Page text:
If you have ever felt that closing is an accidental process that is mysteriously out of your control, you are not alone; a surprising number of salespeople candidly admit to me that they feel the same way. Unfortunately, salespeople are taught gimmicks and manipulative tactics for closing that usually never work in the competitive—and often combative—world of construction supply, leading many reps to feel they are not in control. However, the good news is that you may already be employing effective closing techniques and not even realize it.
In reality, closing a sale is not an event, but rather a process, a series of little victories. Despite what most salespeople are taught, closing is not an all-or-nothing moment of tense confrontation in which you “ask for the order.” In fact, good salespeople rarely, if ever, utter those words. The actual moment of the close is merely a casual and sequential process with ebb and flow that culminates in a casual agreement to conduct business with little conflict at the final moment when the deal is made. Keeping this ebb and flow moving means maintaining a momentum of meetings and appointments, each with a purpose and a goal of understanding clients' needs.
Follow the Leader Perhaps the best way to illustrate the actual method of closing a sale is to follow a hypothetical salesperson through an ideal new sales process. Our Sales Leader starts by picking up the phone and prospecting, an activity that will require many phone calls to secure one scheduled appointment. At that moment, the Sales Leader can take great pride in his success and celebrates this small close. Specifically, the “close” here is the agreement to meet, and it is the first step toward opening a new account.
While an average sales performer uses an initial meeting to promote products and push for an instant sale, a Sales Leader approaches the first appointment with the singular purpose of understanding the prospect's challenges, thus creating credibility and demonstrating a sincere interest in that company's business objectives. The Sales Leader then concludes the meeting by scheduling a follow-up appointment, which will give him time to digest the information gleaned from the prospective client and plan a presentation that will focus on the company's needs.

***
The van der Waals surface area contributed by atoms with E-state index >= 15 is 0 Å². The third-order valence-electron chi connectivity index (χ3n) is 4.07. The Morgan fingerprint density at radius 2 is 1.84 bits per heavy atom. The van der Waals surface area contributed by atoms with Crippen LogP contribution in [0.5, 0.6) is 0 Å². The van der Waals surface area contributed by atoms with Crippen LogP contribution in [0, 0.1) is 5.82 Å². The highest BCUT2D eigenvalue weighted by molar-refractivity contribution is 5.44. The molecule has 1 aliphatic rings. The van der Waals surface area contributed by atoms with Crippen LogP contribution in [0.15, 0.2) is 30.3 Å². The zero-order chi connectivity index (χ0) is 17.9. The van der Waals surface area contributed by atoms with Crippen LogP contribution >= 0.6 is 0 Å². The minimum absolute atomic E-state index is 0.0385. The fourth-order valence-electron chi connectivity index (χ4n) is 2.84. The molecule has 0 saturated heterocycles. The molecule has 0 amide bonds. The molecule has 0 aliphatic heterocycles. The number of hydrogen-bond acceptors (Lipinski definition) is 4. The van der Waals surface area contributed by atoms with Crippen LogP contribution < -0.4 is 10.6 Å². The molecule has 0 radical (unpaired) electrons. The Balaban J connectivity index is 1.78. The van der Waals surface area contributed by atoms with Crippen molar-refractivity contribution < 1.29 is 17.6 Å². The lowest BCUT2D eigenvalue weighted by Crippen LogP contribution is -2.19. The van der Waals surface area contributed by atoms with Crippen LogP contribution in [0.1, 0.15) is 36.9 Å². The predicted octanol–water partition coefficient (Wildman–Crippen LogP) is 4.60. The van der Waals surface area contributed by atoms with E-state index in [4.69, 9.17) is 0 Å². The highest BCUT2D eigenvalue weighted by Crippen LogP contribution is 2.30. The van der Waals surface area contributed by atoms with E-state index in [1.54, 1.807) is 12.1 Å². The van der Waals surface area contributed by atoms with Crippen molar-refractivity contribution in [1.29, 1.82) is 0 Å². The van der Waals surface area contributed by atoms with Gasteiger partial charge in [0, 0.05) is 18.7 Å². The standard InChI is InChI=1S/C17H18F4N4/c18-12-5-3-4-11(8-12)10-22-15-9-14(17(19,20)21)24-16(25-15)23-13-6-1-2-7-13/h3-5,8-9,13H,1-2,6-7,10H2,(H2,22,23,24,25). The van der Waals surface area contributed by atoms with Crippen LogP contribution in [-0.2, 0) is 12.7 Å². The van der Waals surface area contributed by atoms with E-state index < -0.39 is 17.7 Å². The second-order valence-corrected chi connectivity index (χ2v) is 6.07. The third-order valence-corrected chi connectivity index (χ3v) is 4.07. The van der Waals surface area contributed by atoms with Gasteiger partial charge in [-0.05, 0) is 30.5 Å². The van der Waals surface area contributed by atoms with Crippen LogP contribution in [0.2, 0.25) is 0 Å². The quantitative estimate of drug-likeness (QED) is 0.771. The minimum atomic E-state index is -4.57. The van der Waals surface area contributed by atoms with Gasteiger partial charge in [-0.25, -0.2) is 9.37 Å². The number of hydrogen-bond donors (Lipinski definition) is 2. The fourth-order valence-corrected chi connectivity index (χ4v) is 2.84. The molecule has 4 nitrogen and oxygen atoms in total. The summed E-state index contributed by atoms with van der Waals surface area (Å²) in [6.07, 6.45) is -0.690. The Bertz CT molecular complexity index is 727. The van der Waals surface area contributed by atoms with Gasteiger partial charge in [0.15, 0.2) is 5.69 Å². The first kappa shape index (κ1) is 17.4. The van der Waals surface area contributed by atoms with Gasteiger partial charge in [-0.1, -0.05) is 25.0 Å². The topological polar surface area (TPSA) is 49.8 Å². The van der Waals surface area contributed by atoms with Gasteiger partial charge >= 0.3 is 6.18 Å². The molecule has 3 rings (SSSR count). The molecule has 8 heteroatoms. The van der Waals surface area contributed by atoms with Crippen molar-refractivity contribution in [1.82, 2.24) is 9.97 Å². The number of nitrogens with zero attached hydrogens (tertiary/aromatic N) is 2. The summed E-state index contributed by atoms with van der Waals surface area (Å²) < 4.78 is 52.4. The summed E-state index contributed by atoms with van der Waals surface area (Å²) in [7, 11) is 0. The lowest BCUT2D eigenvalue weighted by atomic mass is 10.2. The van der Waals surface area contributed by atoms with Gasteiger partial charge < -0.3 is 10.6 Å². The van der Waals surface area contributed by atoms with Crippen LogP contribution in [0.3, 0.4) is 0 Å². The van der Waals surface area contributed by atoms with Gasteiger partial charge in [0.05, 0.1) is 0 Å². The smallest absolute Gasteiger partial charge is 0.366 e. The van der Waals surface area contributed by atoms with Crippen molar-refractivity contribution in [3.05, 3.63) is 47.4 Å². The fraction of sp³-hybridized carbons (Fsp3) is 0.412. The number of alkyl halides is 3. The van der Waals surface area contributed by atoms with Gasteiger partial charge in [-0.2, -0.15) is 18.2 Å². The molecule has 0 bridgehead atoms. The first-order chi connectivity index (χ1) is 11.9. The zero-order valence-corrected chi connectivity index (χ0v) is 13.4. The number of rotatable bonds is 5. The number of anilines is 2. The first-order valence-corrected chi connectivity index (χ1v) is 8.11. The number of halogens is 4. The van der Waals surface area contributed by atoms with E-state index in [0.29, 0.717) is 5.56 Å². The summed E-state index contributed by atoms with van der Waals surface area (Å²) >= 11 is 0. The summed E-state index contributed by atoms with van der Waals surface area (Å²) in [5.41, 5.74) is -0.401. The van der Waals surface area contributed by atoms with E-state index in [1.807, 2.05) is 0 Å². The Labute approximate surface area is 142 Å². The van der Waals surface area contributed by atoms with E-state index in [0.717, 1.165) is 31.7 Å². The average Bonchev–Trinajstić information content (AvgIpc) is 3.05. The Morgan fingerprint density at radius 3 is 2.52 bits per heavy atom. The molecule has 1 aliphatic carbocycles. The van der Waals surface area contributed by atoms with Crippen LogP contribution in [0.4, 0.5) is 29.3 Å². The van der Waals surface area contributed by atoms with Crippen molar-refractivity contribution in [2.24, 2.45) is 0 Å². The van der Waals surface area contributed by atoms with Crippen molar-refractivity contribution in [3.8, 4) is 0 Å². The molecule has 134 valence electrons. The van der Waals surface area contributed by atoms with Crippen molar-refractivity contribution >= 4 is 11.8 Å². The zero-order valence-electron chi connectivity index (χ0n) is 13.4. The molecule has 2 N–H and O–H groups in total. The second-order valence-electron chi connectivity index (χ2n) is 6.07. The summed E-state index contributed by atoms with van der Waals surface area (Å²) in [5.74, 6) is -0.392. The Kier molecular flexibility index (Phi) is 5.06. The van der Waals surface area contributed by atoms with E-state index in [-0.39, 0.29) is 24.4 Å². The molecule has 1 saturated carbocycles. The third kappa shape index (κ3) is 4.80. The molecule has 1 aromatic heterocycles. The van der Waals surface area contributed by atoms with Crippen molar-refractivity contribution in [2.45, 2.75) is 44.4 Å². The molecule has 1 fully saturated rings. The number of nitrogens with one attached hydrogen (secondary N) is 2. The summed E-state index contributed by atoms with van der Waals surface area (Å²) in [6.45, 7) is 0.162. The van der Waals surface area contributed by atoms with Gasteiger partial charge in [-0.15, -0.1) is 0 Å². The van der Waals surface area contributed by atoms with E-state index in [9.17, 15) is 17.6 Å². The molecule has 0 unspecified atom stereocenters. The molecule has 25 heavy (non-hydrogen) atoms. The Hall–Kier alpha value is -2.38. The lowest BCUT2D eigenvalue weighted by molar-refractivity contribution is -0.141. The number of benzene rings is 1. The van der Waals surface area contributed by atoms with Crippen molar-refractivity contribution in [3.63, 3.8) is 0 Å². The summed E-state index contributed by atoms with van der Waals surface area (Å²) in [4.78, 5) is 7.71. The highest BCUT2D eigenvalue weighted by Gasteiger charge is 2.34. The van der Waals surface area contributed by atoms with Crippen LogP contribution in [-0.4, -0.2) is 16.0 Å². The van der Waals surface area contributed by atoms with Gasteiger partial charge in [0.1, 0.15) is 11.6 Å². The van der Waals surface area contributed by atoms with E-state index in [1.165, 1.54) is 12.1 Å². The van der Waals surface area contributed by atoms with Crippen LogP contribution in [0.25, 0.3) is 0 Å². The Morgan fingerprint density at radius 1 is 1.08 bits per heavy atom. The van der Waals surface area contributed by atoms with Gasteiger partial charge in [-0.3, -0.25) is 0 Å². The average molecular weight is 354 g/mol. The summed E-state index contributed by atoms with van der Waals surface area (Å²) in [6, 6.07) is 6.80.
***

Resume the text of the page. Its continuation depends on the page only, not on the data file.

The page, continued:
During the second meeting, the Sales Leader begins by verifying information obtained during the initial appointment. This serves to provide a foundation for discussion and also allows the Leader to probe for more details before making a presentation about the capabilities offered by his company. At the conclusion of the meeting, which may last only a brief time, the prospect builder or contractor, impressed with the Leader's professional conduct, will suggest that the salesperson might be a suitable supplier for an upcoming project.
At this moment, the Leader takes advantage of sales momentum by suggesting another meeting two weeks later to discuss the project. If the prospect says that plans won't be ready and wants to delay the meeting, the Leader strategically validates a need for the meeting even though plans are not available and suggests that a specific product specification should be discussed as soon as it is convenient. Moreover, the Leader recommends that all parties involved in the construction process—e.g., superintendents, installers, etc.—attend the next appointment. At the succeeding meeting, the product specifications are discussed in detail so that everyone involved feels confident in the sizing, delivery coordination, and use of the product. The Sales Leader concludes this meeting by suggesting that the next discussion take place after construction documents are available for bid.
After a thank-you note has been sent to the prospective account, the Sales Leader makes follow-up phone calls to find out when the plans will be available. When they are complete, the Leader schedules a conference to review the documents (the average salesman simply picks up the plans and quotes the project without a final consultation on the project details). Next, the Sales Leader ensures that the project quote is completed accurately and priced at a level that is competitive (although by no means necessarily the lowest price in the market). Now comes time to meet face-to-face with the prospect and present the bid (the average performer may merely drop the pricing quote at the contractor's office).